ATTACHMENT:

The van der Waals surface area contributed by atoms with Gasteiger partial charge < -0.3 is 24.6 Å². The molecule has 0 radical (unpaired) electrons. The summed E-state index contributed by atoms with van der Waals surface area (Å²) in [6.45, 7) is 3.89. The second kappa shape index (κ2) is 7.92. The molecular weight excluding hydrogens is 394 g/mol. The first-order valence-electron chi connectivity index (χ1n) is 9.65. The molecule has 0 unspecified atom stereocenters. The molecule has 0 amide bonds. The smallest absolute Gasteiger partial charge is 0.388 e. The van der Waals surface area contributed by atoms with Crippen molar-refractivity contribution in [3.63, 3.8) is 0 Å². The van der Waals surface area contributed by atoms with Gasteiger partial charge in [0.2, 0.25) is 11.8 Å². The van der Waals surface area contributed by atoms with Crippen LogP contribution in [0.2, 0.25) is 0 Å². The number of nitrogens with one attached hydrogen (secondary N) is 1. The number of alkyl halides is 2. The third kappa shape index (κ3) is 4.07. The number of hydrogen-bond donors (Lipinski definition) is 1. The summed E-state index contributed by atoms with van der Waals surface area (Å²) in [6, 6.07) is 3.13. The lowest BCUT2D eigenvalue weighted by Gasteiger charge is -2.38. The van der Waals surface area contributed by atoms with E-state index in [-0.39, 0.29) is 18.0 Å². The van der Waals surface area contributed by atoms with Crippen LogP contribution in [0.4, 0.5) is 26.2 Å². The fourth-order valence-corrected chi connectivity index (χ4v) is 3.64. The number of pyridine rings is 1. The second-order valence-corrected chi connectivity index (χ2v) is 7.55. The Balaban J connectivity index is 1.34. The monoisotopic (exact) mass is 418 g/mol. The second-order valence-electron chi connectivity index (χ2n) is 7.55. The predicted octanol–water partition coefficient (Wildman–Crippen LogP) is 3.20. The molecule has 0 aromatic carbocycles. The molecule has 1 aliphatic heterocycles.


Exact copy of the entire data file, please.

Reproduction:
The van der Waals surface area contributed by atoms with Gasteiger partial charge < -0.3 is 24.6 Å². The molecule has 0 radical (unpaired) electrons. The summed E-state index contributed by atoms with van der Waals surface area (Å²) in [6.45, 7) is 3.89. The second kappa shape index (κ2) is 7.92. The molecular weight excluding hydrogens is 394 g/mol. The first-order valence-electron chi connectivity index (χ1n) is 9.65. The molecule has 0 unspecified atom stereocenters. The molecule has 0 amide bonds. The smallest absolute Gasteiger partial charge is 0.388 e. The van der Waals surface area contributed by atoms with Crippen molar-refractivity contribution in [3.63, 3.8) is 0 Å². The van der Waals surface area contributed by atoms with Gasteiger partial charge in [0.2, 0.25) is 11.8 Å². The van der Waals surface area contributed by atoms with Crippen LogP contribution in [0.2, 0.25) is 0 Å². The number of nitrogens with one attached hydrogen (secondary N) is 1. The number of alkyl halides is 2. The third kappa shape index (κ3) is 4.07. The number of hydrogen-bond donors (Lipinski definition) is 1. The summed E-state index contributed by atoms with van der Waals surface area (Å²) in [6, 6.07) is 3.13. The lowest BCUT2D eigenvalue weighted by Gasteiger charge is -2.38. The van der Waals surface area contributed by atoms with E-state index in [-0.39, 0.29) is 18.0 Å². The van der Waals surface area contributed by atoms with Crippen LogP contribution in [0.4, 0.5) is 26.2 Å². The fourth-order valence-corrected chi connectivity index (χ4v) is 3.64. The number of pyridine rings is 1. The second-order valence-corrected chi connectivity index (χ2v) is 7.55. The Balaban J connectivity index is 1.34. The monoisotopic (exact) mass is 418 g/mol. The second-order valence-electron chi connectivity index (χ2n) is 7.55. The predicted octanol–water partition coefficient (Wildman–Crippen LogP) is 3.20. The molecule has 0 aromatic carbocycles. The molecule has 1 aliphatic heterocycles.